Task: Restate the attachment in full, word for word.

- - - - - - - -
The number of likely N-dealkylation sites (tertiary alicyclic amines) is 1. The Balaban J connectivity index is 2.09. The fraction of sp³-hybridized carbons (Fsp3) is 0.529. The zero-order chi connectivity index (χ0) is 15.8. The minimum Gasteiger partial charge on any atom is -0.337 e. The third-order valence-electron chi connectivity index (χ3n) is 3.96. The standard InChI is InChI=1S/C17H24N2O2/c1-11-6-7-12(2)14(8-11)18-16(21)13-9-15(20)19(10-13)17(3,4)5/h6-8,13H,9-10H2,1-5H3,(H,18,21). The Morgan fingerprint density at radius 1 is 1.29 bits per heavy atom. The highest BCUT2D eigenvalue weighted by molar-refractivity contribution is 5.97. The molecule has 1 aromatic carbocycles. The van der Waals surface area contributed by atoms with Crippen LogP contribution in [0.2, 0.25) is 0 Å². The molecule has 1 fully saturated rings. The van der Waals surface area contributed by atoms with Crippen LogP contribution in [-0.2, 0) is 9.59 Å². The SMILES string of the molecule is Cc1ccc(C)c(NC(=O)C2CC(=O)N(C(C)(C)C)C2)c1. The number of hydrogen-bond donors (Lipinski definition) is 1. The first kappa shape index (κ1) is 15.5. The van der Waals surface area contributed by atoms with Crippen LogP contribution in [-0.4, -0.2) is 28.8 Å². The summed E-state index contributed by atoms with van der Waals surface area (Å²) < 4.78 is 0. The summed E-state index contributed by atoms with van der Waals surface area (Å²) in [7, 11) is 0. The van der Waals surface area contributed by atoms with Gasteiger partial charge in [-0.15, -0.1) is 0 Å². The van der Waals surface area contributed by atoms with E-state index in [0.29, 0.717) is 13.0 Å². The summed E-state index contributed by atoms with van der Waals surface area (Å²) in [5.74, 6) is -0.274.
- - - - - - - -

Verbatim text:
The number of likely N-dealkylation sites (tertiary alicyclic amines) is 1. The Balaban J connectivity index is 2.09. The fraction of sp³-hybridized carbons (Fsp3) is 0.529. The zero-order chi connectivity index (χ0) is 15.8. The minimum Gasteiger partial charge on any atom is -0.337 e. The third-order valence-electron chi connectivity index (χ3n) is 3.96. The standard InChI is InChI=1S/C17H24N2O2/c1-11-6-7-12(2)14(8-11)18-16(21)13-9-15(20)19(10-13)17(3,4)5/h6-8,13H,9-10H2,1-5H3,(H,18,21). The Morgan fingerprint density at radius 1 is 1.29 bits per heavy atom. The highest BCUT2D eigenvalue weighted by molar-refractivity contribution is 5.97. The molecule has 1 aromatic carbocycles. The van der Waals surface area contributed by atoms with Crippen LogP contribution in [0.2, 0.25) is 0 Å². The molecule has 1 fully saturated rings. The van der Waals surface area contributed by atoms with Crippen LogP contribution in [-0.2, 0) is 9.59 Å². The SMILES string of the molecule is Cc1ccc(C)c(NC(=O)C2CC(=O)N(C(C)(C)C)C2)c1. The number of hydrogen-bond donors (Lipinski definition) is 1. The first kappa shape index (κ1) is 15.5. The van der Waals surface area contributed by atoms with Crippen LogP contribution in [-0.4, -0.2) is 28.8 Å². The summed E-state index contributed by atoms with van der Waals surface area (Å²) < 4.78 is 0. The summed E-state index contributed by atoms with van der Waals surface area (Å²) in [7, 11) is 0. The van der Waals surface area contributed by atoms with Gasteiger partial charge in [-0.15, -0.1) is 0 Å². The van der Waals surface area contributed by atoms with E-state index in [0.29, 0.717) is 13.0 Å². The summed E-state index contributed by atoms with van der Waals surface area (Å²) in [5.74, 6) is -0.274.